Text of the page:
John, I love the fact that Heyer made up words when it suited her. I’ve been wondering about Heyer recently, ever since I listened to “Oliver Twist” on CD and found Dickens using a LOT of Heyer’s common “cant” and “cockney” phrases. Perhaps that’s where she got some of them? Did Dickens make up words, too?
    And finally, my very favorite words that Need No Translation come from Yiddish–kvetch, plotz, verklempt, nosh. . .(hope I spelled them right!)…
    Thank you again John and Jo!

    Reply
  206. RevMelinda:
    Re Contact: You are correct. The word was first used in the sense of “get in touch with” in 1927. “In touch with” itself is attested only from the 1880’s.
    Re Quaint: Quaint is not etymologically related to the obscenity, but until fairly recent times the two were PRONOUNCED the same, rhyming with “hunt”. This means that Marvell’s well-known poem “To His Coy Mistress” contains a dirty pun:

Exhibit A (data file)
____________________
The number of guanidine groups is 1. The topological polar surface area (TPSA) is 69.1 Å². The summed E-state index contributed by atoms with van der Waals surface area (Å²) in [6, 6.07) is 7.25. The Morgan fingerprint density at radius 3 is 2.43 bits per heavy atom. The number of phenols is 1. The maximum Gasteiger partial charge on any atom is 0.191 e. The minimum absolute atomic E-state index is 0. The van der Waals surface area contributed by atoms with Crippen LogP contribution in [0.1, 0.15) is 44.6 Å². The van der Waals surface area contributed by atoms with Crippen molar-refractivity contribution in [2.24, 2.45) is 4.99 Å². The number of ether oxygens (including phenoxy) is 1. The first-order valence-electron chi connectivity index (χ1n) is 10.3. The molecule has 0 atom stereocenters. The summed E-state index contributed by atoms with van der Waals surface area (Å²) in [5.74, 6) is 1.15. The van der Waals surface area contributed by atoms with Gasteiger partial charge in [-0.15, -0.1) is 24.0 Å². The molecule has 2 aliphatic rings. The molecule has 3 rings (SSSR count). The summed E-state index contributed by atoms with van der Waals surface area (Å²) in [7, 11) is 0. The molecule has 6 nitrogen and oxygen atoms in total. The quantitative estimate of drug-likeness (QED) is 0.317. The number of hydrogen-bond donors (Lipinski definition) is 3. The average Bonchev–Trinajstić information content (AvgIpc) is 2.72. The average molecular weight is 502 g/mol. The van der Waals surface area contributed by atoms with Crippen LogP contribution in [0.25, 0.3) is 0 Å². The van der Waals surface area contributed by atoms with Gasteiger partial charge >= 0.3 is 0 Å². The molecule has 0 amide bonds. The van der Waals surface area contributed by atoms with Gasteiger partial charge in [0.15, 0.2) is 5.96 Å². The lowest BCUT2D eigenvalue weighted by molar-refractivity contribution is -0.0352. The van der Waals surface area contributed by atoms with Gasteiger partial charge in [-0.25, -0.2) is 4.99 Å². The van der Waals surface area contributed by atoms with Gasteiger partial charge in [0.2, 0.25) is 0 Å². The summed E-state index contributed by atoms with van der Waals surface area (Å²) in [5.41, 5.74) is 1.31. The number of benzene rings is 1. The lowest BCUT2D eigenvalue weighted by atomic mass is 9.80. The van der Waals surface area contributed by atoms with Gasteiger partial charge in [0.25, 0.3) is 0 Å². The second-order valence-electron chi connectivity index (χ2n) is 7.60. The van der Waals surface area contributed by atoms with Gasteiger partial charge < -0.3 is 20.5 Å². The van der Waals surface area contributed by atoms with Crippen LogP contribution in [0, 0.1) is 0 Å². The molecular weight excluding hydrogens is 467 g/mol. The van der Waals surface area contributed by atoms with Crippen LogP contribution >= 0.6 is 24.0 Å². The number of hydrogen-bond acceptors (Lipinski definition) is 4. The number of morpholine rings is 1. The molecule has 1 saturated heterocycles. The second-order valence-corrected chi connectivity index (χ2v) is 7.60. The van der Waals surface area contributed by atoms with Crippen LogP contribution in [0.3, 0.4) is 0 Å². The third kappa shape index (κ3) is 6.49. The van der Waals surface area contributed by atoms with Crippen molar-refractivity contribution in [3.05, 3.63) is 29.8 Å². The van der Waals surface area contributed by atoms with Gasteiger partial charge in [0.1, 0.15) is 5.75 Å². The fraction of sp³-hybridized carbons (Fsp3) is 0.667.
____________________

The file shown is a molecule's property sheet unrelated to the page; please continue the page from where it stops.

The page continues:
Thy beauty shall no more be found
    Nor, in thy marble vault, shall sound
    My echoing song: then worms shall try
    That long preserv’d virginity:
    And your quaint honour turn to dust;
    And into ashes all my lust.
    The grave’s a fine and private place,
    But none I think do there embrace.
    More puns were due to the fact that coney, a rabbit, rhymed with “honey” until the late 19th century. This led to puns about “coney-catching” in Shakespeare and elsewhere, and there was a joke that dealers in poultry and rabbits had the same business motto as prostitutes: “No money, no coney.”
    BTW, “countess” used to be pronounced with a short-/U/, leading to even more puns which presumably were not used in the hearing of the local earl.